Designer Jenna has fashion world at her fingertips

Jenna aged 20 at work at the Arthur Henriques design house in Manchester
Jenna aged 20 at work at the Arthur Henriques design house in Manchester
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The day when Jenna Barnes finally plucked up the courage to tell someone she wanted to be a fashion designer was almost the same day her dreams were crushed.

For the careers advisor she told laughed and said it would never happen because she wasn’t any good at Maths so how could she possibly do measurements and work out fabric widths and all that goes with being a fashion designer?

Singer and Britain's Got Talent judge Alesha Dixon in one of Jenna's outfits

Singer and Britain's Got Talent judge Alesha Dixon in one of Jenna's outfits

But today it is the Clitheroe mum of three who is laughing as the successful owner of her own bespoke online lingerie brand @Raineand Bea as worn by celebrities including Victoria Beckham, Alesha Dixon, Will Young and even Kylie herself who has her own range designed by Jenna.

“I felt so deflated when that careers advisor said that to me because it was the first time I had actually said anything to anyone because before I just felt daft saying it, said Jenna.

It was her shyness that almost held her back from grabbing golden opportunities to pursue something that she had an obvious flare for.

From the age of four when she would stage impromptu fashion shows for her family and be the only child on “toy day’’ at school who wanted to cut pictures of fashion models from magazines and stick them onto paper, so it was obvious to those around her that Jenna would work in the fashion industry.

As young as eight she would sneak onto her mum’s sewing machines and run up clothes from patterns she had designed herself. And her little sister became her model for many of the items she would make, including a Little House on the Prairie style smock dress Jenna made for her.

She eventually began her own little cottage industry making scrunchies by cutting up old dresses and sellng them at school..until the teachers said it wasn’t allowed.

Growing up in Salford Jenna was never one of the “popular’’ crowd sporting all the latest fashions. In fact she would go the opposite way and be spotted in items that no one else had even seen.

Jenna laughed: “I used to get some funny looks but at the end of the day a lot of the other girls used to come up to me and ask where I had got my shoes from.’’

When she left school Jenna studied art and design at college but she hated it and eventually took a job making karate suits at a factory in the shadow of Manchester’s Strangeways prison.

“The oldest lady working there was 85 and the youngest, apart from me and another girl, was 65. I learned so much there it stood me in good stead for the future.’’

Her first taste of the real world of fashion came when she was asked to work with a group of young fashion graduates and Jenna learned the tools of the trade pattern cutting and making samples. From there she worked for fashion house Arthur Henriques that made clothes for labels such as Principles, Next and George. The brand designers themselves would come to the factory and Jenna cut her teeth working on designs with them that she would later make as a sample machinist. She said: “It was an amazing time for me and such an opportunity.’’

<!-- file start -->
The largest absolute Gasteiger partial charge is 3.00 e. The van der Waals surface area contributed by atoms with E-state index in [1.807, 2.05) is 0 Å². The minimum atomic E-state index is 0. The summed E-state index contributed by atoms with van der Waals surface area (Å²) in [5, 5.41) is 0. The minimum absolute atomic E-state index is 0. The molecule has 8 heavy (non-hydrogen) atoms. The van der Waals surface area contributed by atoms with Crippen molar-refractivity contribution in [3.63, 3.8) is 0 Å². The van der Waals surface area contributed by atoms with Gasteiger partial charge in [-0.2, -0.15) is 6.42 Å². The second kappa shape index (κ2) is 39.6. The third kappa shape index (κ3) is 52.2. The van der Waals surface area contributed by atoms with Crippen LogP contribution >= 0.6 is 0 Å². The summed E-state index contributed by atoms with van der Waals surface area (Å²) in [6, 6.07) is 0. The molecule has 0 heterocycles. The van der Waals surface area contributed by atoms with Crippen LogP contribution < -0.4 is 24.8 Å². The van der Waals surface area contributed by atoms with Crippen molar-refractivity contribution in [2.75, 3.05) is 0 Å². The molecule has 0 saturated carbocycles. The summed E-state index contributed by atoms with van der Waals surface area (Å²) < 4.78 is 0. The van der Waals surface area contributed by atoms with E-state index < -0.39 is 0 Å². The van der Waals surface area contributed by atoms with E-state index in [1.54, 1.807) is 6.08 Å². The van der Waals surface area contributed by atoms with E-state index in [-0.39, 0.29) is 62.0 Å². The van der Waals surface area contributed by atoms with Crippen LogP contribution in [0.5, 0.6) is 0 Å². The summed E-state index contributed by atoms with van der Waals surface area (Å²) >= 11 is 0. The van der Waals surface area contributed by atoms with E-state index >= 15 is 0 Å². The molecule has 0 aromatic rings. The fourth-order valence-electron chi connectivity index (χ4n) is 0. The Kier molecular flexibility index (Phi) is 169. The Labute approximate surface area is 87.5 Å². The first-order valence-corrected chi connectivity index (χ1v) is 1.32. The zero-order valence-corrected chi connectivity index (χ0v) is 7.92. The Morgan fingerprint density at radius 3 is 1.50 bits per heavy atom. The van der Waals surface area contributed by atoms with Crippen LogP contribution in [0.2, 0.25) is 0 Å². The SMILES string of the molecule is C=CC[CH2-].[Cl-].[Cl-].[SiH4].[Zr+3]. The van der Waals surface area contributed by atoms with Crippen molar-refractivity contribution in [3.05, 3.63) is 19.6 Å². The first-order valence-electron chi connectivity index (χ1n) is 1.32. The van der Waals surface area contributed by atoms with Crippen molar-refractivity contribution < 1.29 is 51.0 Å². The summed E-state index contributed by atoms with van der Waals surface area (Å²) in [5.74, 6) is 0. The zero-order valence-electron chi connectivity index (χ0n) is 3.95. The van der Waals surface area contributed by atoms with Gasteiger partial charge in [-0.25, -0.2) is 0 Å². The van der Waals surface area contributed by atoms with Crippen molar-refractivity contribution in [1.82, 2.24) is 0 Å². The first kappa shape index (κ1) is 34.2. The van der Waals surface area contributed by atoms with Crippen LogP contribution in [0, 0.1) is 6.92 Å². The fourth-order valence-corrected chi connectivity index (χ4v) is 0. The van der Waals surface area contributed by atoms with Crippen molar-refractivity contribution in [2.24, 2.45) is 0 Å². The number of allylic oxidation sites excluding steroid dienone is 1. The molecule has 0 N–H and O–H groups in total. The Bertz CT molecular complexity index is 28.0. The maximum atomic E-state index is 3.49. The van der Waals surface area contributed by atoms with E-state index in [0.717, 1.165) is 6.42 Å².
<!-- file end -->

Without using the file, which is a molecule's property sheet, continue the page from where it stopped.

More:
One of the highlights was when she was asked to make six samples of Maria Grachvogel shorts worn by Victoria Beckham during London Fashion Week. The iconic shot of Victoria wearing the tiny shorts went around the world Jenna maybe hopes that the careers advisor who was so harsh to her may have seen that!

The next career opportunity for Jenna, who lives with her music teacher husband Chris, and their three children, Lili Raine (11) Nancy Bea, who is three, and six-year-old George, came when she visited vintage emporium Rags to Bitches in Manchester’s Northern Quarter.

“I went along to see if they would be interested in stocking some of my clothes,’’ said Jenna. “They asked me to help out with some alterations in their bespoke range and I stayed for two and a half years.’’

During that time Jenna was asked to work backstage altering costumes for Celine Dion’s dancers during a concert in Manchester. It was one of her toughest challenges yet, working round the clock on PVC macs that needed adjusting and adding ostrich feathers to Herve Leger dresses.

After Rags closed Jenna set up her own range, Frockstars, with a business partner, for a time before she eventually launched her own stunning raunchy lingerie collection featuring Swarovski crystals, lace hot pants, feather skirts and silk bras. It was launched at Liverpool Fashion Week and pictures of the collection went worldwide. One of Jenna’s main selling points is that it is all UK based, from the design right through to the fabrics she selects. And she now has a brand new market opening up to her _ transgenders who are clamouring for the vintage inspired garments.

Jenna, a finalist in the Ribble Valley Business Awards, said: “I am making the same garments but in much larger sizes.’’

Jenna is currently looking for a studio to work from in Clitheroe but she now has a business partner based in London who has all the contacts and public relations experience to help her break into the American market. Her collection of dresses and lingerie is set to he showcased locally at a fashion show at Brady’s Wine Bar in Whalley on Thursday, October 22nd.

It is her dream to become a household name and Jenna certainly deserves that success for all the hard work and graft she has put into her career.

She said: “A lot of youngsters today want overnight success without putting in the time and effort.

“Over the years I have learned so many skills that seem to be a dying art, such as using a sewing machine and that is something I would like to encourage the next generation to learn.’’